If you’ve toured for any amount of time, you will definitely have the moment of, “Did I receive my PD this week?” Thus why signing the receipt is very important for both you and the tour accountant. In some instances, it is possible to arrange for a direct deposit of your PD’s, but most people like to have some walking around money in their pockets.

In practice

So, for example, let’s say you have a show where breakfast, lunch, and dinner are provided in the form of catering. In this situation, you would NOT receive a buyout, but you would still receive your per diem. To make it super simple and avoid any confusion, if you receive a hot meal, you will not receive a buyout. If you have any outstanding questions, please don’t hesitate to contact me.

Getting Connected in Cuba

People queue in line for Cuban internet.While standing in “line” to purchase an internet card, I was reminded that this particular arrangement of humans is but a distant figment of my imagination, in a different world. Here, the art of squashing together serves as both a defensive and offensive mechanism. By eliminating space between yourself and your neighbor, entry is prevented from others, and your own position is advanced at the same time. No take a number and have a seat here, folks.

Coupled with misunderstandings of language, I slowly began to wriggle my way towards the front. This goes against all feelings of learned patience I have conditioned myself to have. Blast! Defeat! The most petite and unsuspecting damsel has usurped my position by politely pushing me out of the way. My mind wanders back to Japan where a form of queueing exists in its most distilled, pure form. Cual es el ultimo?! Cual es el ultimo?!

Up until this point, I had been purchasing overpriced internet cards from nice, entrepreneurial gentlemen and their cohorts in the park for an unspecified, marked up price. In a way, it’s almost worth it to not have to deal with the line, and the early AM pushing and shoving. I had mixed success with this method. One time I was sold a card that where the code had not been scratched off (think of the gray bit on lotto tickets), but upon trying to use it, there was zero time left on the hour clock. A reminder to myself to do things the right way. Anyways…

Finally! Entry into the hallowed grounds of the state owned internet provider. Again, the pleasant feeling of what-do-I-do-now-anxiety creeps over me. Perhaps I will stand here, I think to myself. I will be out of the way! Incorrect again, but inching closer. Then, our eyes met. I could read it on her face. Not another bumbling transaction with a haphazard Spanish speaker. She signaled for me to approach the counter. I read somewhere that you should stock up on cards when given a chance. Having learned the hard way the past few days, I struck. “Cinco, por favor.” The most scathing “Please, honey” espanol eyeroll was offered to me. I lowered my bid to three. Success! The most beautiful 3 hours of internet was purchased for a hefty 4.50 CUC.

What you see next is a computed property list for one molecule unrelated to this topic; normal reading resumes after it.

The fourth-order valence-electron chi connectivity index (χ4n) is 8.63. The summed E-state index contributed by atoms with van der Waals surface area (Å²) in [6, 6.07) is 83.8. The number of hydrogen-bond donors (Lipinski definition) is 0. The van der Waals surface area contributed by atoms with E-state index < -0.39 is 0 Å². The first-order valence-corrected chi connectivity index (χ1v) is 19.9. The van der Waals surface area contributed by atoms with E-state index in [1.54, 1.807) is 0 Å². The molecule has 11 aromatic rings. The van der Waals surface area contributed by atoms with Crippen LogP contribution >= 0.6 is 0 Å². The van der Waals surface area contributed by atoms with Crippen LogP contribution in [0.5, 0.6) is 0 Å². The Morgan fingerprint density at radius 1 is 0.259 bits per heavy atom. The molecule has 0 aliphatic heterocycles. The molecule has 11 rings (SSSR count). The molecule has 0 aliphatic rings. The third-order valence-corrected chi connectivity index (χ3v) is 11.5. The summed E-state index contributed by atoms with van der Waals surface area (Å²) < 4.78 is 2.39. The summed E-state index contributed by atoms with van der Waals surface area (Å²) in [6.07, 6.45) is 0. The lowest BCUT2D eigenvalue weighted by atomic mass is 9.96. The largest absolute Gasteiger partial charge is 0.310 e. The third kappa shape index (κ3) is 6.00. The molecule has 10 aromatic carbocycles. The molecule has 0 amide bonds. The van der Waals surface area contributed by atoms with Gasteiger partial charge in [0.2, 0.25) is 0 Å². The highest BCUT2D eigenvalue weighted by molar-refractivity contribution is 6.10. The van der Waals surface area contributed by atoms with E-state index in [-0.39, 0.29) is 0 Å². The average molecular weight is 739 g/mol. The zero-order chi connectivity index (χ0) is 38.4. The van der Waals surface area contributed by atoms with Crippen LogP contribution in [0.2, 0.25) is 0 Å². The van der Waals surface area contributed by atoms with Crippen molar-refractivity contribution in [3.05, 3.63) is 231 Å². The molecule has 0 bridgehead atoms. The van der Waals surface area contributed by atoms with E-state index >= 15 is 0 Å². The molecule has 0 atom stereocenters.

Having experienced the fledgling internet services of Cuba, I have garnered a deeper appreciation of the connectivity available at home. No lengthy queues, or uncertainty if I’m going to be able to send or receive news to a loved one far away. It’s easy to romanticize a world where people are not on their phones all day and wifi is not present in the home, but I would point out that not having access to information is anything but romantic. With wealth and government connections, certain Cubans are immune to the current system.

My understanding is that hotspots in some Cuban cities have been around for 2-3 year, and certain homes are currently being equipped with routers on a trial basis. When you are walking around, and suddenly see everyone’s face lit up by their mobile device, you have likely stumbled across a hot spot. I remember being in Playa Larga, and a hot spot was available, but there were no cards available for purchase. I asked when they might become available again, and was only told “mas tarde,” aka later. The cards never arrived, and I ended up in a 4 day black hole of connectivity. Sometimes it’s nice to be able to unplug, but in this particular moment, it was quite unwelcomed.

Communication is changing rapidly in Cuba. It will be interesting to visit in the future, and see how it has changed people’s lives.